All items about TV


A new survey shows that teens in the Ontario average seven hours a day of “screen time”.

The study grouped together time spent watching TV and Internet use as “sedentary behaviour” and suggests a link to a decline in physical and mental health among the students.

What’s interesting here is the implicit suggestion that a person’s entire use of a computer could be considered as a bad thing. Grouping all computer time together with watching TV as “screen time” is, I think, somewhat irresponsible and fails to recognize the diverse roles computers play in our lives.

It’s true that computers can be used for consuming content (YouTube videos or internet TV channels for example) as well as for solitary activities like playing games. These things should perhaps be moderated as you might TV use.

But computers can be used for so many other things now – researching homework assignments, communicating with friends, collaborating with other students, planning trips or shopping. So to group all these activities together as if they are all self-indulgent activities that could be completely avoided is unrealistic at best.

The reality is that computers are now so integrated into our daily lives, and even more so with the younger generation, that to consider taking “screens” out of the equation wholly is simply not possible.

A more interesting piece of research would separate solitary entertainment activities from productive or communication activities, and also look at the differences between students doing such activities offline or online.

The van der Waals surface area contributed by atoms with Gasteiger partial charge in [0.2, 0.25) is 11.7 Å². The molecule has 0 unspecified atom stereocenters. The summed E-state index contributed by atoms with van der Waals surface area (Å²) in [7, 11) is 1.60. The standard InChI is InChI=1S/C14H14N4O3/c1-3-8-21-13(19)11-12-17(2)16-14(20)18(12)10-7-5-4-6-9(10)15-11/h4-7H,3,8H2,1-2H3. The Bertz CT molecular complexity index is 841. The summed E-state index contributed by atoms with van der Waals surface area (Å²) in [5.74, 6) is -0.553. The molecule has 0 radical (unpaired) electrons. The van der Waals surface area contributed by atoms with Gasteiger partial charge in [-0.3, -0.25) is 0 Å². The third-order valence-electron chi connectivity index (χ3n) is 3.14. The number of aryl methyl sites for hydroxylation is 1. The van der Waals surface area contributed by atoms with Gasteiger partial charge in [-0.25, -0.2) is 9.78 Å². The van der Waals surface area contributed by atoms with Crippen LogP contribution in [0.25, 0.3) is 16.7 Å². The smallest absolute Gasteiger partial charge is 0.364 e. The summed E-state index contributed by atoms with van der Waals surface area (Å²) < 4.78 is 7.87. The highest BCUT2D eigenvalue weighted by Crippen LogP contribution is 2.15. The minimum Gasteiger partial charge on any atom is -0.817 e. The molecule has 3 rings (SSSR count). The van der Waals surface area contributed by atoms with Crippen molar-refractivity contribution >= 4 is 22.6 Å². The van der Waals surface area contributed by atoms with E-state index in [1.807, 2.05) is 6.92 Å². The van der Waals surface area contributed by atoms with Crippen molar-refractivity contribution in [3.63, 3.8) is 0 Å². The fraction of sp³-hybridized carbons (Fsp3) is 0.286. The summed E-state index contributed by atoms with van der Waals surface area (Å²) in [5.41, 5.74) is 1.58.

It’s also worth considering what the researchers might have found if they’d looked at adults. Most of the office-bound population has seven hours of sedentary time a day – it’s called doing their work at their desk! In this context, the researchers findings are nothing special.

Read more of the study at CBC News.

In other news, researchers find that people use computers a lot…


Hulu, you’re missing the point

Hulu has announced plans to run per-month, subscription-based television, according to the L.A. Times.

Talk about missing the point. New media is exciting because it’s two-way, not merely because the data travels over Internet links instead of traditional cable broadcast. An advertiser would much rather promote products to engaged, targeted audiences. Yet the piece says,

“Hulu is under pressure from its owners to collect a subscription fee to both bolster revenue and train viewers to pay for online access to professionally produced content.”

Why not ask viewers whether they have an important life milestone (graduation, birth, car purchase, marriage) coming up? Advertisers would like it more, because they’d find their target audience. And I’m betting viewers would like it more, because they’d see ads they cared about. Best of all, the broadcaster could charge more.

Sounds like a win for everyone, right? Unfortunately, thinking of online video as just TV without the cable does everyone a disservice, and leads to more one-size-fits-all programming and mass-market sponsorship.

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